There are two types of horror films currently being produced in Hollywood. The first is the gritty and violent “torture flick,” a sort of pornography that asks viewers to squirm and cover their eyes as it devises increasingly painful and creative methods of maiming, injuring, and killing the on-screen victims. This type of film is best exemplified by The Texas Chainsaw Massacre and the Saw franchise, but includes such other films as The Devil’s Rejects and Hostel and Wolf Creek, movies that (for the most part) offer us about twenty minutes of solid character development, then forgo any further story or character development to instead plunge into gruesome violence.
The other type of horror movie in Hollywood, this one likely nearing the end of its run, is the “Japanese-inspired haunting mystery,” and is best exemplified by movies such as The Ring and Dark Water and The Grudge. These movies are usually intensely dark and dreary, open with a frightening sequence in which some character is killed in a strange and intriguing supernatural way, and then follow a different character as he/she slowly enters into the same horrifying world that consumed that now-dead character with whom the film opened. The movie functions as a mystery, also, with the protagonist besieged by strange events that all ultimately add together as clues and reveal some person wronged, killed, and now “out to get” certain other persons in the aforementioned supernatural way. The movie usually ends without a happy ending.
The reason that this type of movie is about ready to fizzle out is this: the formula is not only obvious, but the flaws are becoming increasingly obvious, as evidenced by Mirrors.
First, Mirrors introduces us to a frightening concept and pulls us in: the images in mirrors are not out own, and can physically harm us! Pretty creepy, right? Except that (just as in the best movies of this sort, like The Ring) there is no internal logic to the concept. At some points, the images harm the characters. At others, they simply communicate. Sometimes, they can harm the character even while the character isn’t looking, or isn’t in the mirror’s reflection. Other times, they can be stopped when a character walks away from a mirror, or covers it. Sometimes, they can reach out of a mirror and grab someone. Other times, not so lucky. And then there’s the problem of “reflections.” Sometimes the movie asks us to believe that mirrors are the sole source of danger, and other times, reflections (glass, water, metal) are also deadly. The movie is built around creating scary scenes (as if the director simply brainstormed ways that mirrors could be scary), not around any established particulars or rules of the haunting at the movie’s center. This is like a space travel movie that sometimes asks us to believe people can breathe in space, or that there is gravity in space, only when it is appropriate to create an interesting scene, then changes its mind when it wants to put its astronaut characters in danger.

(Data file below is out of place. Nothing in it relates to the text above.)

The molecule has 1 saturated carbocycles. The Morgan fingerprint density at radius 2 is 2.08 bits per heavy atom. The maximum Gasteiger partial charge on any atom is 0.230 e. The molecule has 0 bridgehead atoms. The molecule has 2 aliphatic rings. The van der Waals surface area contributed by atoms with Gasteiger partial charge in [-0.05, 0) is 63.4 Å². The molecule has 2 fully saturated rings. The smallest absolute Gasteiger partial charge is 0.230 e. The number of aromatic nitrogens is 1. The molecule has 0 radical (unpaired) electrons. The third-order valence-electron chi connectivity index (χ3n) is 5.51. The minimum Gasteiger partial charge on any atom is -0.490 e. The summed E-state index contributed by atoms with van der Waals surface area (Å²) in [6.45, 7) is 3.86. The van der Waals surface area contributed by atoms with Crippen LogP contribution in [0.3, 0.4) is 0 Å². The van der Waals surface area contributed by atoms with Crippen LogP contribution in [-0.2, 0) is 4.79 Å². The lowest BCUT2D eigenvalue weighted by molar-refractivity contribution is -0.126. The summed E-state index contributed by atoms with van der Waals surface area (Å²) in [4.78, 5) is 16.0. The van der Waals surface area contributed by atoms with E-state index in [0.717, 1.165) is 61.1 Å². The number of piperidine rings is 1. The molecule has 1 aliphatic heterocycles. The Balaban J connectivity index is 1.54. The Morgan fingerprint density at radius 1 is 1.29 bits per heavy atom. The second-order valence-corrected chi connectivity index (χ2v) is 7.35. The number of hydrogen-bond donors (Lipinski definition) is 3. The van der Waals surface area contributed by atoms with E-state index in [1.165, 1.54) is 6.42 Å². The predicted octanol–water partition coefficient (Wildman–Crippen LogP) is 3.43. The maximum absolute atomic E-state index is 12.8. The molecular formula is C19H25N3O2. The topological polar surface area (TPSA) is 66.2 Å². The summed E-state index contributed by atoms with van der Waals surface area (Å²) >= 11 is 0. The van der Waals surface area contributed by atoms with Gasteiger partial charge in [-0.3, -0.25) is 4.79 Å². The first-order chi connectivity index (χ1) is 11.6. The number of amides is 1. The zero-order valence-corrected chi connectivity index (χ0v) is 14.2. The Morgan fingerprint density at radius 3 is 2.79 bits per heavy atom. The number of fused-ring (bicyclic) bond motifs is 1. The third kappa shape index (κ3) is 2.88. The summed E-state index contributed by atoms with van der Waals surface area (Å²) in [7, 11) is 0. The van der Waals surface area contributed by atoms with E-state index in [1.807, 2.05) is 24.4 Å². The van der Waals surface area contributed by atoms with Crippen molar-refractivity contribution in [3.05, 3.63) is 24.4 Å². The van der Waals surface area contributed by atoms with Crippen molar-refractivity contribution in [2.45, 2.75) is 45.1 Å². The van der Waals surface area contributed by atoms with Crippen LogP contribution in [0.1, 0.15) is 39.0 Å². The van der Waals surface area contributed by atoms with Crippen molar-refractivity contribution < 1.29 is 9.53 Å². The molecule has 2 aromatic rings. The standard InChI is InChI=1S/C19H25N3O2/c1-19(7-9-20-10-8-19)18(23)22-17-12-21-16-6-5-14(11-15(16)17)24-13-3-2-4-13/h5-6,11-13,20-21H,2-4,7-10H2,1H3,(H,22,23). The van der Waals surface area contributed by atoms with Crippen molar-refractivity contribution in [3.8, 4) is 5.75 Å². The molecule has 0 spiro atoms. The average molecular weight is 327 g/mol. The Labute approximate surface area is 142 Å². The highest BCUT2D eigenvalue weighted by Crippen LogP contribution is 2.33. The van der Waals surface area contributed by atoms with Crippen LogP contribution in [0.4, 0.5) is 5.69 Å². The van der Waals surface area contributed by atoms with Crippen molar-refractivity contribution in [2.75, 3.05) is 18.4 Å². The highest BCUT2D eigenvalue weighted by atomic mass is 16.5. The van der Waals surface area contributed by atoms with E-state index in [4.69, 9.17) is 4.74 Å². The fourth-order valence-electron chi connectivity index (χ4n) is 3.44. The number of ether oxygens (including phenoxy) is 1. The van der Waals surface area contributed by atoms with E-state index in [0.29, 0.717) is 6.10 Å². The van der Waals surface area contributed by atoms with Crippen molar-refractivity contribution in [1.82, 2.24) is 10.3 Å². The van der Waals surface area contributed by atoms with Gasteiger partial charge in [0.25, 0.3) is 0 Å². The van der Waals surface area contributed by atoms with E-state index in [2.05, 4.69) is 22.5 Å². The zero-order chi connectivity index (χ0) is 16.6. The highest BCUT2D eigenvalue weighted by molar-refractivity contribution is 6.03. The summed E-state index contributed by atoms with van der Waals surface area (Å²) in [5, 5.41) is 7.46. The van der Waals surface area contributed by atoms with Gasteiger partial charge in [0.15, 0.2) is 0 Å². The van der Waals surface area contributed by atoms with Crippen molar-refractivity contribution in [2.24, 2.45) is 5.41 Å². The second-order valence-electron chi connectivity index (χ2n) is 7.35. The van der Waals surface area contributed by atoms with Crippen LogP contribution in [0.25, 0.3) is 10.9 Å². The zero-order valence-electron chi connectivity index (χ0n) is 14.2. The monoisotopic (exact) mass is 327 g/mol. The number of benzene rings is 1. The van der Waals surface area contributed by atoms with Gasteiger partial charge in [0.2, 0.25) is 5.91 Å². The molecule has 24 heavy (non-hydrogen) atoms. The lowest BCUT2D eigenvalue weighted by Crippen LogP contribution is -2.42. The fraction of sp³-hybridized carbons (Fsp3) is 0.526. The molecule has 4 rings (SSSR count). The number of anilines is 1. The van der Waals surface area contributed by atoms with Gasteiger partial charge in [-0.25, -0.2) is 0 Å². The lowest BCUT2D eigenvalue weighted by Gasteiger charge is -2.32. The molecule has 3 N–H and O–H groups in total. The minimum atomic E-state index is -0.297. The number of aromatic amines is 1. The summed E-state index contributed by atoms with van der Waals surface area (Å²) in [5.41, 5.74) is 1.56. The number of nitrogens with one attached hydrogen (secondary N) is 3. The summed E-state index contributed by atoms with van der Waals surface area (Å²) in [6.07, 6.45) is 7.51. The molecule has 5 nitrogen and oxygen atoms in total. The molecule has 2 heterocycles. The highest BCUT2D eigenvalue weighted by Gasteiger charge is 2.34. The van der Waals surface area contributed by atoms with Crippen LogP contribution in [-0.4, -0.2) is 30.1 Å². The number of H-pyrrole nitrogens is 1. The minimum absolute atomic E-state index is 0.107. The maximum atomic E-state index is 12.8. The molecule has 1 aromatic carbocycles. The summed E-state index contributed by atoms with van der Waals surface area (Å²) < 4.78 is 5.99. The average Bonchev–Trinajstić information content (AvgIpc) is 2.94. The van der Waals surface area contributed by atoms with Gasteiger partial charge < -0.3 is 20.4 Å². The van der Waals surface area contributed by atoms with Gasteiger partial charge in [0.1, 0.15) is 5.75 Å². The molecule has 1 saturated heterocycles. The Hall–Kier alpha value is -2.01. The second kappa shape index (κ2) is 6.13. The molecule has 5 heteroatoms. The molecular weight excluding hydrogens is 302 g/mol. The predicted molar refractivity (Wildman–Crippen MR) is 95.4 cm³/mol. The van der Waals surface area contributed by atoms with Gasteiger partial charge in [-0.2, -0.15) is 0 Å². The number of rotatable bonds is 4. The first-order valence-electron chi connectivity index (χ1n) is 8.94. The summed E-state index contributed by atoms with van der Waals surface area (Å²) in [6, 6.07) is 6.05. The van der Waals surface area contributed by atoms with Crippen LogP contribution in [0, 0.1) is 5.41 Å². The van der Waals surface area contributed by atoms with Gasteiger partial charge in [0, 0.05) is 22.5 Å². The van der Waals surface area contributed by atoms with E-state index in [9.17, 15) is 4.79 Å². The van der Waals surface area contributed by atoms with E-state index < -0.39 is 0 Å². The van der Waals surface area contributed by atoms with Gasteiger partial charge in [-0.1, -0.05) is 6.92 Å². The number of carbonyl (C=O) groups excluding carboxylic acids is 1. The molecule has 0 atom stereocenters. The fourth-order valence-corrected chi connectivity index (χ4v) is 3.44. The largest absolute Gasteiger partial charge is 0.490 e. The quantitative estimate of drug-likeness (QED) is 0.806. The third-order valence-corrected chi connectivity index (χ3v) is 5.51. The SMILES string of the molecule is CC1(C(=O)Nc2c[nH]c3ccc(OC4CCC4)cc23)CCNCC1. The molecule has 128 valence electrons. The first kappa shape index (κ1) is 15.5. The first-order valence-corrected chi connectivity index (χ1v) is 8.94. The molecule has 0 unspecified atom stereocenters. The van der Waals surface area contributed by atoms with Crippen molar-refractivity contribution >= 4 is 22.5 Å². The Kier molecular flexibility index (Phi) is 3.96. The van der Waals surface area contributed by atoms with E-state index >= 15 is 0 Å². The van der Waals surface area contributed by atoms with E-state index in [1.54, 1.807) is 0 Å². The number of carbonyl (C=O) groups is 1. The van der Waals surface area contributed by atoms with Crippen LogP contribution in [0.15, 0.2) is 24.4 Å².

The other major problem with this type of film is this: the ghosts (or demons, or spirits, or whatever is the cause behind all the hauntings and mysteries) always want something, but their actions do not match their desires. For instance, in The Ring, the little girl wanted to escape the well, right? So why did she keep killing all the people who could potentially solve the mystery? And in Mirrors, the demons in the mirrors keep writing “Esseker” in the glass, prompting victims to search for something or someone named Esseker. If they can’t find this person or thing, the mirrors kill them and their families, etc. Kiefer Sutherland is able to deduce that Esseker is a person, and finally finds her, and we learn why this person is important to the mirrors. But…if the mirrors truly wanted this woman, why couldn’t they have been more specific? They have the power and ability to write a last name, but not a first name? And not to give just a hint of direction (Hey Kiefer, “Esseker” is a woman, and you can find her at this location!)? Do they really want to accomplish their mission, or would they rather just kill and cause mischief among the people who can help? If this was a frat boy ghost, I can see the appeal of committing pranks…otherwise, though, once you ask “What does the haunting want?” in a movie like this, you start to realize how ridiculous the entire premise really is.
Mirrors provides a few scary moments, but it’s so convoluted and stupid that you forget about those scary moments, or laugh immediately afterward, because you realize how pointless the whole thing is. Wow. Never thought I’d say this, but this film makes torture flicks look good.